So far our exploration of the 1818 Rule has looked at the first part, which was the “why” of the Missionaries. We have seen how in this section Eugene explained their mission and ministry in detail. The next section, entitled “The Particular Obligations of the Missionaries” could be summed up as dealing with the question of “how to BE” in order “to DO.”
In 1818 they introduced the commitment to religious life through the profession of three vows: chastity, obedience and perseverance. The vow of poverty was only introduced a few years later; nevertheless, Eugene began this section on the vows with a presentation on the “spirit of poverty.”
Voluntary poverty has been regarded by the founders of religious orders as the foundation and support of all perfection, as the impregnable fortification of religion, and as the virtue that disposes us to acquire more easily the other virtues and to devote ourselves to good works.
1818 Rule, Part Two, The Particular Obligations of the Missionaries.
Chapter One. §1. The Spirit of Poverty. Missions, 78 (1951) p. 44.
To appreciate Eugene’s insistence we need to go back to his conversion. Experiencing the love of God, the only response possible for him was that of oblation: to live “all for God.” The spirit of poverty was that of emptying himself in order to “BE” fully the instrument/co-operator of the Savior. No half-measures for him!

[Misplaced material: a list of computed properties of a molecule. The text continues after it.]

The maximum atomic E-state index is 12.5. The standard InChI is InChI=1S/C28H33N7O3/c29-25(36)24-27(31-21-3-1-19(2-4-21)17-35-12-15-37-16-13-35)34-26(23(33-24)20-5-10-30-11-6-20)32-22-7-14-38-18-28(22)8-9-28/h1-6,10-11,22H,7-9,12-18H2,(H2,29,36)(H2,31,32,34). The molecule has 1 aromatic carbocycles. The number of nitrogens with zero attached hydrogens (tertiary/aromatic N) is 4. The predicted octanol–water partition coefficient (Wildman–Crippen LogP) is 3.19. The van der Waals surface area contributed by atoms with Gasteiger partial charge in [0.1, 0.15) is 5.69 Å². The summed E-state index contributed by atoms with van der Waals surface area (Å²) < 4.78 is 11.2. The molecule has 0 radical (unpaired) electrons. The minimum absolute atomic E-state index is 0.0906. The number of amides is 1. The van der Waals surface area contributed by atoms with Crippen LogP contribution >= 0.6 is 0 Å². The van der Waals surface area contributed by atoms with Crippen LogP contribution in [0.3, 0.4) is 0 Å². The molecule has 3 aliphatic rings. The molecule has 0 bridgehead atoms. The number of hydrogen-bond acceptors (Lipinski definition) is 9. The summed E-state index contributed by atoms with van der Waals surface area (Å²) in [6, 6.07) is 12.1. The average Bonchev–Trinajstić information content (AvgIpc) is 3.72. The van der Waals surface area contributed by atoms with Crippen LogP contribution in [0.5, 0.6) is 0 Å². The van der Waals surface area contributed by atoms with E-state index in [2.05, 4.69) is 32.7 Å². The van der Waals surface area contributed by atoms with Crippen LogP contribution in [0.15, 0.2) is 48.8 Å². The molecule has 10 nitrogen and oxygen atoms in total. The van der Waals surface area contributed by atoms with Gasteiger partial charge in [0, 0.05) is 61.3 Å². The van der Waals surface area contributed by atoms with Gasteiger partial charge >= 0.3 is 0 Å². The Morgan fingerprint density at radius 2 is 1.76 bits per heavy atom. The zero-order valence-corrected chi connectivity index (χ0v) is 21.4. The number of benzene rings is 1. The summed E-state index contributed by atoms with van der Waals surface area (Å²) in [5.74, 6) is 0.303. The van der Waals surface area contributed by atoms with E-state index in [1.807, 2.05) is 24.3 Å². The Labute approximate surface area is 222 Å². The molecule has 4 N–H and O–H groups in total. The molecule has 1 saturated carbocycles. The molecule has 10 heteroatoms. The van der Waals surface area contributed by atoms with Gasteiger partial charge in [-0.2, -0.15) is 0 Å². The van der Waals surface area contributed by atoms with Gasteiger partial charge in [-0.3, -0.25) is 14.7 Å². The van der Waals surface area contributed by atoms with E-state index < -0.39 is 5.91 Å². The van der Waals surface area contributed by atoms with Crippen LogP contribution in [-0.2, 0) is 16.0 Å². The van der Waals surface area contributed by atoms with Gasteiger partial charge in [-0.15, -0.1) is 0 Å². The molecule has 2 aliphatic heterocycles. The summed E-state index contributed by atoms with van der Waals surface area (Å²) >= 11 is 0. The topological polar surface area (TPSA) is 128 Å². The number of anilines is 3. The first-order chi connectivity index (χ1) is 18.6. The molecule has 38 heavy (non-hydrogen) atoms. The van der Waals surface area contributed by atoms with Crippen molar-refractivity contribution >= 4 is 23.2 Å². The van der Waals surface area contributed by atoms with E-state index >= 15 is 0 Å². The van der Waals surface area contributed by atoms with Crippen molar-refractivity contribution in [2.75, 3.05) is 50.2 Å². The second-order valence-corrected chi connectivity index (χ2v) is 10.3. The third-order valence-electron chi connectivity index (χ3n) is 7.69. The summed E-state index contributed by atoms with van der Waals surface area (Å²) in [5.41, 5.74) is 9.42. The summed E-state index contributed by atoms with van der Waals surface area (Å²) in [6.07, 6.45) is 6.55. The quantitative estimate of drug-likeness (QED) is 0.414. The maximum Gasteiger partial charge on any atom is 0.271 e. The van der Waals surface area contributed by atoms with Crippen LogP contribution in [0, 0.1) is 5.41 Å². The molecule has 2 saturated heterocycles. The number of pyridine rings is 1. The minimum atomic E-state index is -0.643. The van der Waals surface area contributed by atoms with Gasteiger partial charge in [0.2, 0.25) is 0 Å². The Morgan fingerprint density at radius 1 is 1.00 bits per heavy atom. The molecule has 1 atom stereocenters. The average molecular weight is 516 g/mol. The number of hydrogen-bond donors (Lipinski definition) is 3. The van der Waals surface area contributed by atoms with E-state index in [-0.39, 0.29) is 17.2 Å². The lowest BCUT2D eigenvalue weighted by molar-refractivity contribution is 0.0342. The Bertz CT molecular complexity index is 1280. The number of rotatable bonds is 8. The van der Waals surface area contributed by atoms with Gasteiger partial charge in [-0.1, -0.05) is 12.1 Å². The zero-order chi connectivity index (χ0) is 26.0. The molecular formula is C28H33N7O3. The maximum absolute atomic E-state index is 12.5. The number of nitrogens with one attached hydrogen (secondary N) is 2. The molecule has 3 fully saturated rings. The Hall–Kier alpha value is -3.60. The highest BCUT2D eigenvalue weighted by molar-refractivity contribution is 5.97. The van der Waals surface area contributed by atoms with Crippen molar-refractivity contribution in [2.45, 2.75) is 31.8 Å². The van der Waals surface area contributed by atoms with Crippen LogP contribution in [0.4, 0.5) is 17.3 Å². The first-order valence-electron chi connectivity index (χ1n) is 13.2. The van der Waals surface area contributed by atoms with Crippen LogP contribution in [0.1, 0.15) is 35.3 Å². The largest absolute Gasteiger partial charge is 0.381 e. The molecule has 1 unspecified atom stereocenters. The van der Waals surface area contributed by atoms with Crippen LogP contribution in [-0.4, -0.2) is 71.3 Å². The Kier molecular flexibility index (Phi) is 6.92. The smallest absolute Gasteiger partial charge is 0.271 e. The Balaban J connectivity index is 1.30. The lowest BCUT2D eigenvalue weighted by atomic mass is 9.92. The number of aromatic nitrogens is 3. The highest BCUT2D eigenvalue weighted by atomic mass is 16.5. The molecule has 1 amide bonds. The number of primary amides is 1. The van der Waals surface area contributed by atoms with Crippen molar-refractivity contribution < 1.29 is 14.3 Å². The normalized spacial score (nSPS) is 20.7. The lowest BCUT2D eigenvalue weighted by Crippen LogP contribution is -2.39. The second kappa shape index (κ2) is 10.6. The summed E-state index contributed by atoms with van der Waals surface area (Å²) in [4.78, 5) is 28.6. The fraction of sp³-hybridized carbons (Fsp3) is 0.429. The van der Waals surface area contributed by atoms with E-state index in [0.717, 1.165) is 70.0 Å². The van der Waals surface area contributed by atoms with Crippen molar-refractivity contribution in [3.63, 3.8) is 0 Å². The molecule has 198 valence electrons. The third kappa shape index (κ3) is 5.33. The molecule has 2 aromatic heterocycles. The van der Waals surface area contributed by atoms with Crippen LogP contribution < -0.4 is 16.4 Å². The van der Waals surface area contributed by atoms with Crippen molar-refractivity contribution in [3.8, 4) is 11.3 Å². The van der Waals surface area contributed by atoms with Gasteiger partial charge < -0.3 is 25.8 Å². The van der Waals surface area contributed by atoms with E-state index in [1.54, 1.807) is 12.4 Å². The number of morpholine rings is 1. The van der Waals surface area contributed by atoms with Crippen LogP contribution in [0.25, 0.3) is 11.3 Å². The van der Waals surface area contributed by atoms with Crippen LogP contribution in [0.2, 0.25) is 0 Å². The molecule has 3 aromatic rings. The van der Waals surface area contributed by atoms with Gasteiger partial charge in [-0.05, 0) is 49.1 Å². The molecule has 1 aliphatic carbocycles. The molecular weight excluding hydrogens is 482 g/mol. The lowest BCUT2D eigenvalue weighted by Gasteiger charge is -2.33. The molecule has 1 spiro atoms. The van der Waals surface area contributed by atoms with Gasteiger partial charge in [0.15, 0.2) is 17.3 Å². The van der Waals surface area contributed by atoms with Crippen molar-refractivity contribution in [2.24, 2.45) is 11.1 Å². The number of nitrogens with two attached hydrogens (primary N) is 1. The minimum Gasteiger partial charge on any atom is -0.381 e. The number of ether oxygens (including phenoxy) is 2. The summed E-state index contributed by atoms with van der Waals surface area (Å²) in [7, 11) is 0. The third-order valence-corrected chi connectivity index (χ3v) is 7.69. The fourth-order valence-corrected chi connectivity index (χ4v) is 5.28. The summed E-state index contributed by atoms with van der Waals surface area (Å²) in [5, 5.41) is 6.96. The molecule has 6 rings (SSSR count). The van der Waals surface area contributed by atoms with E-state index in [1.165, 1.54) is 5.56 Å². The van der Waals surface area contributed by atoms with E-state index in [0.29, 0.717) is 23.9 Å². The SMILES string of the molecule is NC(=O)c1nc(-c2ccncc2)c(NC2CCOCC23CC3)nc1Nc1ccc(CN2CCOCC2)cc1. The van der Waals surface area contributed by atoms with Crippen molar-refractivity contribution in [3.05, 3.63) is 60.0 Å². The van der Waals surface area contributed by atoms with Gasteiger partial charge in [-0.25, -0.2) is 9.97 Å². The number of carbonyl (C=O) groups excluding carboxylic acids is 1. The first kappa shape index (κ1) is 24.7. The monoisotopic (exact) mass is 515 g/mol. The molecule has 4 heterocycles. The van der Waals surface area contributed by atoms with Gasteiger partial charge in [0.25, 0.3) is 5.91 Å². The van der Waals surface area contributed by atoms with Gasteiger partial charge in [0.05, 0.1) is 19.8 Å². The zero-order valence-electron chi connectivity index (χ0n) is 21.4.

All who were called to follow in Eugene’s ideal of oblation were asked to do likewise. Today this spirit continues to be expressed in our Rule of Life:
Our mission requires that, in a radical way, we follow Jesus who was chaste and poor and who redeemed mankind by his obedience. That is why, through a gift of the Father, we choose the way of the evangelical counsels.
CC&RR, Constitution 12
“I have just three things to teach: simplicity, patience, compassion. These three are your greatest treasures.” Lao Tzu